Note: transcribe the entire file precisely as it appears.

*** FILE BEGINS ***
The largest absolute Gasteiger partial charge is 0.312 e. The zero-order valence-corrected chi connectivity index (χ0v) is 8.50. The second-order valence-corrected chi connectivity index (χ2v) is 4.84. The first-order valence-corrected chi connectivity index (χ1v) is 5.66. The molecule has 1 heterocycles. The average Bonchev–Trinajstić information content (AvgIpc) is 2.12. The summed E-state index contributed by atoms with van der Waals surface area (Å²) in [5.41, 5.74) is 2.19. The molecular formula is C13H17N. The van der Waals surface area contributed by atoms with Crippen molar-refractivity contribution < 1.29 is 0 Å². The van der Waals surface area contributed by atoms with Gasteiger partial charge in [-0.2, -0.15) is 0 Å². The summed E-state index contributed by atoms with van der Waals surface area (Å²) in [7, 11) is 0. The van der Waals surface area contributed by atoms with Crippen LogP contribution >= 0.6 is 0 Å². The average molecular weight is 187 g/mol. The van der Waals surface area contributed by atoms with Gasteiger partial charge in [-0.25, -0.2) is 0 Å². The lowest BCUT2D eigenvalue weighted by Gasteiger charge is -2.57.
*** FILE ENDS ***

The largest absolute Gasteiger partial charge is 0.312 e. The zero-order valence-corrected chi connectivity index (χ0v) is 8.50. The second-order valence-corrected chi connectivity index (χ2v) is 4.84. The first-order valence-corrected chi connectivity index (χ1v) is 5.66. The molecule has 1 heterocycles. The average Bonchev–Trinajstić information content (AvgIpc) is 2.12. The summed E-state index contributed by atoms with van der Waals surface area (Å²) in [5.41, 5.74) is 2.19. The molecular formula is C13H17N. The van der Waals surface area contributed by atoms with Crippen molar-refractivity contribution < 1.29 is 0 Å². The van der Waals surface area contributed by atoms with Gasteiger partial charge in [-0.2, -0.15) is 0 Å². The summed E-state index contributed by atoms with van der Waals surface area (Å²) in [7, 11) is 0. The van der Waals surface area contributed by atoms with Crippen LogP contribution >= 0.6 is 0 Å². The average molecular weight is 187 g/mol. The van der Waals surface area contributed by atoms with Gasteiger partial charge in [-0.25, -0.2) is 0 Å². The lowest BCUT2D eigenvalue weighted by Gasteiger charge is -2.57.